1 Tim. 4:10 to this end. The goal of Paul’s labors is that people attain “godliness” (v. 8) and its eternal “value.” Toil and strive is typical of Paul’s description of gospel ministry (cf. 5:17; Rom. 16:6, 12; 1 Cor. 15:10; 16:16; Gal. 4:11; Eph. 4:28). The statement that God is the Savior of all people, especially of those who believe could seem to teach universalism, that every person will eventually go to heaven. However, the rest of Scripture clearly denies this idea (see note on 1 Tim. 2:4). There are several other possible explanations for this phrase: (1) It means that Christ died for all people, but only those who believe in him are saved. (2) It means he is offered to all people, though not all receive him. (3) It means “the Savior of all people, namely, those who believe” (a different translation of Gk. malista, based on extrabiblical examples). (4) It means “the helper of all people,” taking Greek Sōtēr, “Savior,” to refer not to forgiveness of sins but to God’s common grace by which God helps and protects people in need. (5) It means “the Savior of all kinds of people, not Jews only but both Jews and Greeks.” In any case, the emphasis is on God’s care for the unsaved world, and in the flow of the letter Paul is stressing once more (cf. 2:3–5) that God’s will that people would be saved is the basis of the universal mission (cf. Matt. 28:19–20). On God as “Savior,” see note on 2 Tim. 1:8–10.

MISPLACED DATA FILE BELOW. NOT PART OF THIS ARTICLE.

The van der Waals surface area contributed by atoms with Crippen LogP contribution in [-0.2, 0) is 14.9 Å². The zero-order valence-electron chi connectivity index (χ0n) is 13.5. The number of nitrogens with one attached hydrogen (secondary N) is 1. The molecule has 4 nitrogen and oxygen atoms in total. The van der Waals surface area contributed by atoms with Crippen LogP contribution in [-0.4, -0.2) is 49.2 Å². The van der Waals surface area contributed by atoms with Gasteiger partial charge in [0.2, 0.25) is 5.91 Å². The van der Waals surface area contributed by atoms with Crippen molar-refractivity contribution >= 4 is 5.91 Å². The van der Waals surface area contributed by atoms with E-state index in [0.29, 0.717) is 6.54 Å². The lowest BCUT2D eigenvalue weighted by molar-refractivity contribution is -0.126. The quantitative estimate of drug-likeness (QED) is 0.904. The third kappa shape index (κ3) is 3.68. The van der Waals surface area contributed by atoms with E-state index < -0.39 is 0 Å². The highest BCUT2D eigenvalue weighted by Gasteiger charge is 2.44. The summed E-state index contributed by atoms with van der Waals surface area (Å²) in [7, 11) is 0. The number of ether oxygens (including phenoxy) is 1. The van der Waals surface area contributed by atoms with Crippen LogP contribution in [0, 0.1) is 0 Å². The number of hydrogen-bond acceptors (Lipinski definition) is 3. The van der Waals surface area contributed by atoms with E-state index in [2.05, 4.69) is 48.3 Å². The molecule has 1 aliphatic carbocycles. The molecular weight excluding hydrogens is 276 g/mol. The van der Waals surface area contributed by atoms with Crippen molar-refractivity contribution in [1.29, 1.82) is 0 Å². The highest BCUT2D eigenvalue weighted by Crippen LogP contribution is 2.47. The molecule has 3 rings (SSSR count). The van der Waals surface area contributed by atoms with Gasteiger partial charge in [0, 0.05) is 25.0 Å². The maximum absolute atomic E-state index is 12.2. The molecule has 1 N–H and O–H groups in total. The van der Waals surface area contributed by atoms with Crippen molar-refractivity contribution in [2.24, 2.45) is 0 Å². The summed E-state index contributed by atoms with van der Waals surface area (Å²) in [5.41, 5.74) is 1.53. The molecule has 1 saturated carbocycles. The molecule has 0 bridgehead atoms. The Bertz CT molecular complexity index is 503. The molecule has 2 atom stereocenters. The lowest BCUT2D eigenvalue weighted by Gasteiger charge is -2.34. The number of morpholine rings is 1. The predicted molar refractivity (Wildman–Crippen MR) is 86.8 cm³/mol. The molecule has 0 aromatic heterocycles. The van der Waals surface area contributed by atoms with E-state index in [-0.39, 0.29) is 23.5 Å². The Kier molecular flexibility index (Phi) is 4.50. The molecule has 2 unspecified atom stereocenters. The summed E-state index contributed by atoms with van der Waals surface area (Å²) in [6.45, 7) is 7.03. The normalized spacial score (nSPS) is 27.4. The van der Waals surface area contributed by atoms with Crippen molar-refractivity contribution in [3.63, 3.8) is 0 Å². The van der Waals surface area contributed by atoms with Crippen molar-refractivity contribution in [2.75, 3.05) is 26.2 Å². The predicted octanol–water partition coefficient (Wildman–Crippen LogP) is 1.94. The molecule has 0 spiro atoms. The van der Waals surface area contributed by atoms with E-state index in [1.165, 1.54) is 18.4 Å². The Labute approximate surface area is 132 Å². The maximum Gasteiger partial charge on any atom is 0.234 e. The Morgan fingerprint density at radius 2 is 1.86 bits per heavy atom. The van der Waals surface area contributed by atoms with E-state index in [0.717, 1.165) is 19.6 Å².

The ESV MacArthur Study Bible provides a commentary about this verse:[4]